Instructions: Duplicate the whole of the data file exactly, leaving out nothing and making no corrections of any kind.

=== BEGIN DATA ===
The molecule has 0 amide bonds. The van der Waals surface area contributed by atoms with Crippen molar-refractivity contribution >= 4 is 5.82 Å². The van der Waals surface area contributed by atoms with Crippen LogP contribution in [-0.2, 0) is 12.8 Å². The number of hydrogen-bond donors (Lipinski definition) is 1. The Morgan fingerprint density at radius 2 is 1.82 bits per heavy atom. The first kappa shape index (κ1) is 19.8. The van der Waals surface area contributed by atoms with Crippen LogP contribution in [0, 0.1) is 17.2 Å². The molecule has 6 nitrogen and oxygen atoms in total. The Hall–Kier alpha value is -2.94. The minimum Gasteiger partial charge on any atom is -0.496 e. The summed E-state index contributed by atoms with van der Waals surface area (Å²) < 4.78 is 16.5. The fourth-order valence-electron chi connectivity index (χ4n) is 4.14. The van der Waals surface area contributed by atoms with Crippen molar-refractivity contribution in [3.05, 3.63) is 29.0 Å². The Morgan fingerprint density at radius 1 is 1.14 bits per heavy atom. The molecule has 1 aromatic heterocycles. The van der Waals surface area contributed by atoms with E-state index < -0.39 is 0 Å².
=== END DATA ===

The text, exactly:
The molecule has 0 amide bonds. The van der Waals surface area contributed by atoms with Crippen molar-refractivity contribution >= 4 is 5.82 Å². The van der Waals surface area contributed by atoms with Crippen LogP contribution in [-0.2, 0) is 12.8 Å². The number of hydrogen-bond donors (Lipinski definition) is 1. The Morgan fingerprint density at radius 2 is 1.82 bits per heavy atom. The first kappa shape index (κ1) is 19.8. The van der Waals surface area contributed by atoms with Crippen LogP contribution in [0, 0.1) is 17.2 Å². The molecule has 6 nitrogen and oxygen atoms in total. The Hall–Kier alpha value is -2.94. The minimum Gasteiger partial charge on any atom is -0.496 e. The summed E-state index contributed by atoms with van der Waals surface area (Å²) < 4.78 is 16.5. The fourth-order valence-electron chi connectivity index (χ4n) is 4.14. The van der Waals surface area contributed by atoms with Crippen molar-refractivity contribution in [3.05, 3.63) is 29.0 Å². The Morgan fingerprint density at radius 1 is 1.14 bits per heavy atom. The molecule has 1 aromatic heterocycles. The van der Waals surface area contributed by atoms with E-state index < -0.39 is 0 Å².